Studio’s environmental researcher says the demolitions are ’the right outcome for the site’

FCBS Bristol 2

FCBS’ proposals would see three 1960s bank buildings replaced by office blocks

Feilden Clegg Bradley Studios (FCBS) has defended its proposals to demolish three historic bank buildings in Bristol and replace them with new-build office blocks.

Joe Jack Williams, an associate and environmental researcher at the studio, said “there’s very little you can do” to change the internal layouts of the 1960s brutalist landmarks from their intended purpose as banks.

The city centre scheme, which won planning in December, would provide 30,000sq m of office space in blocks rising to nine storeys in height. It would be built next to the grade II-listed ruins of St Mary le Port church on the site currently occupied by Bank of England House, Bank House and Norwich Union.

But the proposals have stirred controversy, with the Twentieth Century Society saying last summer it was “confident that the buildings on the site could be revitalised to be fantastic assets for the city”.

The charity added that the demolitions would result in “the production of carbon emissions, which the council should be looking to avoid by encouraging their reuse”.

the former Bank of England Bristol branch_C20 Society

Source: C20 Society

The former Bank of England branch in Bristol was built in the 1960s

Williams told Building Design that the way the existing structures were designed meant they were either “a bank or it’s empty”.

He added: “They are high-quality buildings, they’re really well made, [but] they’re such a bizarre typology that they’re specifically dedicated to being banks.

“The problem is, it’s laid out like a bank. If your building is laid out like a bank, and it’s made of Portland stone, there’s very little you can do to change those internal layouts.

“We don’t need more banks, we need more office space in Bristol, and that’s the long and short of it.”

While Williams admitted that losing the buildings would be “a shame”, he argued that it was the “outcome that’s right for the site”.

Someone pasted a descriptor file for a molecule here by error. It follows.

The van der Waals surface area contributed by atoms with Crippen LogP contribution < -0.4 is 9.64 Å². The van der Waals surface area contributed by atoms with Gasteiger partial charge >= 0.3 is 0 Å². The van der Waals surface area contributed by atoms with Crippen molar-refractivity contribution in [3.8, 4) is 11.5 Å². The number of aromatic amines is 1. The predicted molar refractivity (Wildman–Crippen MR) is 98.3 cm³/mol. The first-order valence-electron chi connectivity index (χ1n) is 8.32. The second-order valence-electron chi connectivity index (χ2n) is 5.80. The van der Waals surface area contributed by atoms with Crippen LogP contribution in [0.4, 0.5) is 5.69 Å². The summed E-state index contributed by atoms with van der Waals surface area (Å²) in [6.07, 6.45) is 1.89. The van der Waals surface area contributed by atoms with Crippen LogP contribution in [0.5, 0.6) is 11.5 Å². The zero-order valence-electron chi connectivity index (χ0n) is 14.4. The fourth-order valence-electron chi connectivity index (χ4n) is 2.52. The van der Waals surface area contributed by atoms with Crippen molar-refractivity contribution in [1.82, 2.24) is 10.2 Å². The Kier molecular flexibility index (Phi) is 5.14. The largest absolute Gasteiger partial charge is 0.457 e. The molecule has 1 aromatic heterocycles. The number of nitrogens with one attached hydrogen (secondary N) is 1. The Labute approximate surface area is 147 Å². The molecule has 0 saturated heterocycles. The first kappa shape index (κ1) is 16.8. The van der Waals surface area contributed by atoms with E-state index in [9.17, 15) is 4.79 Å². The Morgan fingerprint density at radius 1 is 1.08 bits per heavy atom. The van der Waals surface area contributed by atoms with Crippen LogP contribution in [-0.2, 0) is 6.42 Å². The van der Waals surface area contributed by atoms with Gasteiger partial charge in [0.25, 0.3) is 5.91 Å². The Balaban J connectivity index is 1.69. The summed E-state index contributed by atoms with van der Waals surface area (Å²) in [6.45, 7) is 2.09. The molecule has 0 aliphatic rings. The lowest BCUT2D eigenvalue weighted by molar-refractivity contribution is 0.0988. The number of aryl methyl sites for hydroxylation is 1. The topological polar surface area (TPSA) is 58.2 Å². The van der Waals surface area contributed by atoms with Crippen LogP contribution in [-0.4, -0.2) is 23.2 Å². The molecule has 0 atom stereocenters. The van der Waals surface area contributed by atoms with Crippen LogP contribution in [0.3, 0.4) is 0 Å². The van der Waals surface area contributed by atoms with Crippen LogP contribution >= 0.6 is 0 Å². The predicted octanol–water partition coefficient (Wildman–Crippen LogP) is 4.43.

The planning application for the scheme labels Bank of England House and Bank House “derelict” and of “poor quality materials and design”.

This was disputed by the C20 Society which said they were constructed from “the finest materials, being clad in Portland Stone with polished granite and marble dressings and teak window frames”.

FCBS Bristol 3

The development would be built adjacent to the grade II-listed ruins of St Mary le Port church

Williams insisted the decision to flatten the buildings “doesn’t mean that we’re not going to reuse the materials and I know the team are in ongoing discussions about reusing aspects in the site”.

Demolitions are becoming increasingly controversial because of the greater amount of carbon that is generally emitted compared to refurbishments.

FCBS has pledged that by 2020 all of its projects submitted for planning would include “achievable zero-carbon plans” up to RIBA stage three and, by 2021, “achievable zero-carbon operation plans”.

It is currently backing proposals, known as Part Z, to amend planning regulations to include whole-life carbon assessments in all projects to reduce emissions. The studio’s environmental lead Tim den Dekker is one of the five authors who have drafted the proposals, which were used as the basis for a private member’s bill read out in Parliament last month on reducing emissions in construction.

The studio is also a signatory of Architects Declare, a climate movement begun by 17 Stirling Prize winners in 2019 which commits practices to 11 principles around working to mitigate climate change and biodiversity decline.

One of the principles is: ”Upgrade existing buildings for extended use as a more carbon-efficient alternative to demolition and new-build whenever there is a viable choice.”

The group made headines in 2020 when both Foster & Partners and Zaha Hadid Architects pulled out because of a row over whether desigining airport schemes can be justified.

FCBS Bristol

The scheme would provide 30,000sq m of office space across three blocks up to nine storeys in height